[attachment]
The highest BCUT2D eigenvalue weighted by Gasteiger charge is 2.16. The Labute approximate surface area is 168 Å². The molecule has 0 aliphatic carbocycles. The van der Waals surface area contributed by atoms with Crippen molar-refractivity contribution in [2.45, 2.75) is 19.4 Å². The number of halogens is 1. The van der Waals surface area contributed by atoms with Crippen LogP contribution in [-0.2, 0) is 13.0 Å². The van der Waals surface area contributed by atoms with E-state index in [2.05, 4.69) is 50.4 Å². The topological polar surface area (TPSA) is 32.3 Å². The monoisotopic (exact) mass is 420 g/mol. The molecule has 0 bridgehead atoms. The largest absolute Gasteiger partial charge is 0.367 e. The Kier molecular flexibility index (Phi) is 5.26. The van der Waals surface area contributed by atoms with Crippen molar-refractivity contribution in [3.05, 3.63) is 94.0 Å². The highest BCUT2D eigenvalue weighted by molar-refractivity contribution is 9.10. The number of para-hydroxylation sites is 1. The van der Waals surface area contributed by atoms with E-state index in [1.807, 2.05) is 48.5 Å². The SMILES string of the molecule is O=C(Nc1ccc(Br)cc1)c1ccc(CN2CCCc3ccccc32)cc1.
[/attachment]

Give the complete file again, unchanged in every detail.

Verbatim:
The highest BCUT2D eigenvalue weighted by Gasteiger charge is 2.16. The Labute approximate surface area is 168 Å². The molecule has 0 aliphatic carbocycles. The van der Waals surface area contributed by atoms with Crippen molar-refractivity contribution in [2.45, 2.75) is 19.4 Å². The number of halogens is 1. The van der Waals surface area contributed by atoms with Crippen LogP contribution in [-0.2, 0) is 13.0 Å². The van der Waals surface area contributed by atoms with E-state index in [2.05, 4.69) is 50.4 Å². The topological polar surface area (TPSA) is 32.3 Å². The monoisotopic (exact) mass is 420 g/mol. The molecule has 0 bridgehead atoms. The largest absolute Gasteiger partial charge is 0.367 e. The Kier molecular flexibility index (Phi) is 5.26. The van der Waals surface area contributed by atoms with Crippen molar-refractivity contribution in [3.05, 3.63) is 94.0 Å². The highest BCUT2D eigenvalue weighted by molar-refractivity contribution is 9.10. The number of para-hydroxylation sites is 1. The van der Waals surface area contributed by atoms with E-state index in [1.807, 2.05) is 48.5 Å². The SMILES string of the molecule is O=C(Nc1ccc(Br)cc1)c1ccc(CN2CCCc3ccccc32)cc1.